In the literature, direct haemoadsorption has been conducted with two types of sorbent units: CytoSorb® (CytoSorbents Corp., Monmouth Junction, NJ, USA) and Jafron HA380 (Jafron Biomedical, Guangdong, China). In a multicentre randomised trial that compared CytoSorb with conventional care, 100 patients with sepsis were randomised to daily CytoSorb haemoperfusion or conventional treatment [84]. Although the CytoSorb device reduced IL-6 levels by 5%–18%, no significant differences in IL-6 levels were observed between the two groups [84], comparable to the results of a recent propensity score-matching study [85]. Furthermore, two randomised trials in patients with infective endocarditis undergoing cardiopulmonary bypass [86] and COVID-19 with vasoplegic shock and multiple organ failure [87] did not demonstrate reductions in vasopressor requirement, organ dysfunction, or mortality. Finally, in a recent single-centre, randomised trial, patients with COVID-19-acute respiratory distress syndrome (ARDS) initiated with veno–venous extracorporeal membrane oxygenation (ECMO) were allocated to CytoSorb haemoperfusion vs. no adsorption [88]. No difference in 72-h IL-6 concentrations was reported between the groups, and haemoadsorption was associated with increased 30- and 90-day mortality. The observed negative findings could be explained by low IL-6 levels at baseline as compared to other studies that reported more efficient IL-6 clearance [89]. Therefore, haemoperfusion might be associated with the consecutive failure to detect a reduction in circulating cytokines. Furthermore, initiating haemoadsorption in a patient already receiving ECMO may ineffective and too late when the primary aim is to reduce cytokine levels and the associated outcomes, respectively.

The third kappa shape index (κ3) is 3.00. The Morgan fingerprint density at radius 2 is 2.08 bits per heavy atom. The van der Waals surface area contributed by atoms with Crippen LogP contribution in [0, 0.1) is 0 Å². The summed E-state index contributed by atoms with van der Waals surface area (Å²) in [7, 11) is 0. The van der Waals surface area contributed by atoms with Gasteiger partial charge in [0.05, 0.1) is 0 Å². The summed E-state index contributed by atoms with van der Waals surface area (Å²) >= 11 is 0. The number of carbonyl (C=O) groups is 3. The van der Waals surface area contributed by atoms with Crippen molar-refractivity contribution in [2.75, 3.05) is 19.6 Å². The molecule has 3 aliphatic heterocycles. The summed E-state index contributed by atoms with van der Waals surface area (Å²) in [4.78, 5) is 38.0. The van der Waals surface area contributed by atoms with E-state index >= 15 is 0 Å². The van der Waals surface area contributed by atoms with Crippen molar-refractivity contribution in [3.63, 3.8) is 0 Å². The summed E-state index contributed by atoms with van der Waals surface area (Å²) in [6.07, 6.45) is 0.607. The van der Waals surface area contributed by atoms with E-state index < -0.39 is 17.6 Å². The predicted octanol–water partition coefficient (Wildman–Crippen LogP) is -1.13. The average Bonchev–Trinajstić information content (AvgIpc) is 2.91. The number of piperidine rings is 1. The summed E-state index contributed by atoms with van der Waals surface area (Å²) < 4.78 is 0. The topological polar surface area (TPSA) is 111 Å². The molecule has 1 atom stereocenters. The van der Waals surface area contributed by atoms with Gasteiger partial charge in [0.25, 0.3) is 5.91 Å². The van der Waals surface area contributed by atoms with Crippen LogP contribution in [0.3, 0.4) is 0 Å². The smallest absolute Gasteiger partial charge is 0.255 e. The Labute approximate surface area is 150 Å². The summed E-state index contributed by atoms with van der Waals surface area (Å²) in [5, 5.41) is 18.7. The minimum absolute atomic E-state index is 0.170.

Haemoperfusion with Jafron HA cartridges (HA330/HA380) has been performed in acute inflammatory conditions (e.g. sepsis, trauma, burns, and pancreatitis). In a recent study involving patients with sepsis, haemoadsorption was associated with improved haemodynamics, reduced IL-8 and IL-6 levels, and reduced ICU length of stay and mortality, compared to the controls [90]. A second randomised trial included 46 patients with ARDS [91]. Haemoperfusion with HA330 significantly decreased TNF-α and IL-1 levels and continuous renal replacement therapy (CRRT) intensity and improved lung injury markers and 28-day mortality [91]. Based on these findings, an ongoing German HA380-sepsis trial has been designed (, NCT04306419).

Surface-modified haemodiafilters provide greater adsorptive capacity than conventional polysulfone-based haemodiafilters and, thus, are increasingly being used for the treatment of patients with sepsis and AKI who are on CRRT. The PMMA (polymethyl methacrylate) haemodiafilter is a synthetic polymeric membrane with a symmetric microporous structure that is able to adsorb small- and medium-sized molecules, including cytokines [92,93,94]. Notably, however, the PMMA membrane has half of the adsorption capacity of the AN69-ST (acrylonitrile and sodium methylal sulfonate copolymer membrane-surface treated) membrane for HMGB-1 [95]. Currently, data on the PMMA haemodiafilter in patients with sepsis is limited to small clinical trials [96, 97].

The heparin-coated oXiris haemodiafilter is an AN69 membrane with a PEI surface coating and has been proposed for removal of cytokines and endotoxins [79, 98]. In a randomised trial involving patients with sepsis-associated AKI, CRRT with oXiris was associated with decreased endotoxin, TNF-alpha, and IL-6 levels as compared to CRRT using a standard high-flux haemodiafilter [100]. Moreover, norepinephrine administration decreased with oXiris but not with the standard filter [100]. In another study on critically ill patients with COVID-19, treatment with oXiris was associated with a reduction in IL-6 levels, improvement in multiorgan function scores, and reduction in expected APACHE IV-derived ICU mortality rate [99]. Notably, the best improvement in mortality rate was observed in patients receiving EBP early on during their ICU stay [99]. In aggregate, the data so far indicate that early treatment in the correct clinical context may be an important factor for maximising treatment effectiveness and potentially preventing progression to multiple organ dysfunction.

Multiple organ dysfunction and sequential extracorporeal therapy

Sepsis involves a sequence of biological events that lead to organ dysfunction; this sequence presents specific windows of therapeutic opportunity. Accordingly, EBP strategies may be considered in sequence or as separate entities according to the pathophysiological status, as changes in pathophysiological parameters over the disease course might indicate the need for different treatment approaches. With this approach, a multitude of mediators and pathogen/pathogen products can be eliminated to improve outcomes.